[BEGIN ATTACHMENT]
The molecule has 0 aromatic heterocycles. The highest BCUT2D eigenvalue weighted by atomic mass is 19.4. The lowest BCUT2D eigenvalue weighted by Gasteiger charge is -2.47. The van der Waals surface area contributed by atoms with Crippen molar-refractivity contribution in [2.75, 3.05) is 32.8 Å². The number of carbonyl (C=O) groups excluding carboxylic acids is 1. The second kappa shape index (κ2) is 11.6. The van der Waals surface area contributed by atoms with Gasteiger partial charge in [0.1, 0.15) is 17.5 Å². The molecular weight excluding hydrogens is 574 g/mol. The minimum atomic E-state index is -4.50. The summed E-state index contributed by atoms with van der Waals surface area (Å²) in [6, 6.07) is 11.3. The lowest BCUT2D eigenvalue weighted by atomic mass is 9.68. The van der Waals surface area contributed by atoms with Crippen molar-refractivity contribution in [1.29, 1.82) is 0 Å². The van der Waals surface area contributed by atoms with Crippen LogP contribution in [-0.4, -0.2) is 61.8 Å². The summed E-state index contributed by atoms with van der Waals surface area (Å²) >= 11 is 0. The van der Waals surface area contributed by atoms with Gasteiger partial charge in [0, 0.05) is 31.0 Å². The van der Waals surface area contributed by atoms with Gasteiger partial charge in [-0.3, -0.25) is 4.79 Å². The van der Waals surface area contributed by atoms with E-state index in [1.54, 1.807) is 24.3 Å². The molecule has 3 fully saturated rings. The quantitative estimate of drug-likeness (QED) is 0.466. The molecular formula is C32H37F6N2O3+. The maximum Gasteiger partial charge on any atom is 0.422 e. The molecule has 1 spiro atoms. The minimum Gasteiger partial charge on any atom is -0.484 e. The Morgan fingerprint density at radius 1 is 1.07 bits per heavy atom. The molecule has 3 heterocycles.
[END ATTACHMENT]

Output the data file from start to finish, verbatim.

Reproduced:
The molecule has 0 aromatic heterocycles. The highest BCUT2D eigenvalue weighted by atomic mass is 19.4. The lowest BCUT2D eigenvalue weighted by Gasteiger charge is -2.47. The van der Waals surface area contributed by atoms with Crippen molar-refractivity contribution in [2.75, 3.05) is 32.8 Å². The number of carbonyl (C=O) groups excluding carboxylic acids is 1. The second kappa shape index (κ2) is 11.6. The van der Waals surface area contributed by atoms with Gasteiger partial charge in [0.1, 0.15) is 17.5 Å². The molecular weight excluding hydrogens is 574 g/mol. The minimum atomic E-state index is -4.50. The summed E-state index contributed by atoms with van der Waals surface area (Å²) in [6, 6.07) is 11.3. The lowest BCUT2D eigenvalue weighted by atomic mass is 9.68. The van der Waals surface area contributed by atoms with Crippen molar-refractivity contribution in [1.29, 1.82) is 0 Å². The van der Waals surface area contributed by atoms with Crippen LogP contribution in [-0.4, -0.2) is 61.8 Å². The summed E-state index contributed by atoms with van der Waals surface area (Å²) >= 11 is 0. The van der Waals surface area contributed by atoms with Gasteiger partial charge in [0, 0.05) is 31.0 Å². The van der Waals surface area contributed by atoms with Gasteiger partial charge in [-0.3, -0.25) is 4.79 Å². The van der Waals surface area contributed by atoms with E-state index in [1.54, 1.807) is 24.3 Å². The molecule has 3 fully saturated rings. The quantitative estimate of drug-likeness (QED) is 0.466. The molecular formula is C32H37F6N2O3+. The maximum Gasteiger partial charge on any atom is 0.422 e. The molecule has 1 spiro atoms. The minimum Gasteiger partial charge on any atom is -0.484 e. The Morgan fingerprint density at radius 1 is 1.07 bits per heavy atom. The molecule has 3 heterocycles.